Ottawa international airport: $25-million renovation inside the terminal that will see a new and expanded food court and retail space

Big changes are coming to the Ottawa international airport, with a $25-million renovation inside the terminal that will see a new and expanded food court and retail space, and the relocation of passenger screening to the third floor of the building.

It’s all part of a major, five-year airport transformation that includes a new hotel and a $20-million LRT station. The overall project cost is estimated at $45 million over the next five years.

The work, to be done in phases, will begin next spring with the construction of the enlarged food/retail court and screening facility, which will take 18 months to two years to complete. Airport president and CEO Mark Laroche says successful bids for the new concessions will be revealed next month, followed by contract awards in the spring. Work is to start right after.

The airport also has identified a hotel operator and negotiations are expected to be completed in time for that announcement early in the new year.

Currently, passengers check in luggage with their respective airlines on the third floor, then take an escalator or stairs to the screening area one floor below. Under the new plan, all the restaurants and eateries now on the third floor would be removed to make room for the new security screening facility. The idea is to locate both baggage check-in and security screening on the same floor to improve both security and passenger comfort.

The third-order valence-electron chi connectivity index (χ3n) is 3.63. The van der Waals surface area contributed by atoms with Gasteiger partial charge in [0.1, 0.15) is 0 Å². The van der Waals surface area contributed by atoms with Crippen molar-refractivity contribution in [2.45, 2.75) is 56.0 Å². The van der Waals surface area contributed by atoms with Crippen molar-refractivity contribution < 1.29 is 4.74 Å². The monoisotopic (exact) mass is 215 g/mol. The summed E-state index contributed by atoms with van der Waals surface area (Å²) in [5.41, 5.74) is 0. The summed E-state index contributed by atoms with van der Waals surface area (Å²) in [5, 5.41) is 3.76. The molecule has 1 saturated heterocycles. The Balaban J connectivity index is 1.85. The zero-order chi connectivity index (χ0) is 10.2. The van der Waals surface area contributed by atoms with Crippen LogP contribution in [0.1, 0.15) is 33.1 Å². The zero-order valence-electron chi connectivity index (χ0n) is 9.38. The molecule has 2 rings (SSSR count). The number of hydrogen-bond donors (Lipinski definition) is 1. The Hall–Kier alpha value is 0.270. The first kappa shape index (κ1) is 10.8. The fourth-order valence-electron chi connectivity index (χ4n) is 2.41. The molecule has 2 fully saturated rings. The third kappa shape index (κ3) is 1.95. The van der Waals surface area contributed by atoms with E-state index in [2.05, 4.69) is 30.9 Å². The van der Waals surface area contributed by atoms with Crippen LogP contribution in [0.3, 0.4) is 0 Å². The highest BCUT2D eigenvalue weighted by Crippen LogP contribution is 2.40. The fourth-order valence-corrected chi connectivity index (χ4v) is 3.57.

“Everywhere you see a restaurant or retail in the airport, it is going to change,” says Laroche. With passenger volumes rising – up four per cent to five million flyers this year – Laroche says the airport has to keep up with the growth. Besides, the airport is rated as the top airport for customer service in its class in North America (airports handling between two million and five million passengers a year), and Laroche wants to keep it that way with more improvements. “We value customer experience. Customer experience is in the culture of this airport,” he says.

Completion of the first phase would be followed by the construction of the hotel on the south side of the parking garage attached to the airport. The hotel will be built over the next five years.

Design work on the elevated LRT station at the northern end of the terminal is now underway, and construction is to begin once the city signs the Phase 2 LRT contract, which includes the airport spur. The station is expected to open by 2023.

The airport and its ancillary services employ about 5,000 people, contributing more than $2 billion a year to the Ottawa economy. Laroche says the pain of disruption will be worth it once the work is done. “It is going to be an enhanced airport,” he says.

Source: Ottawa Citizen

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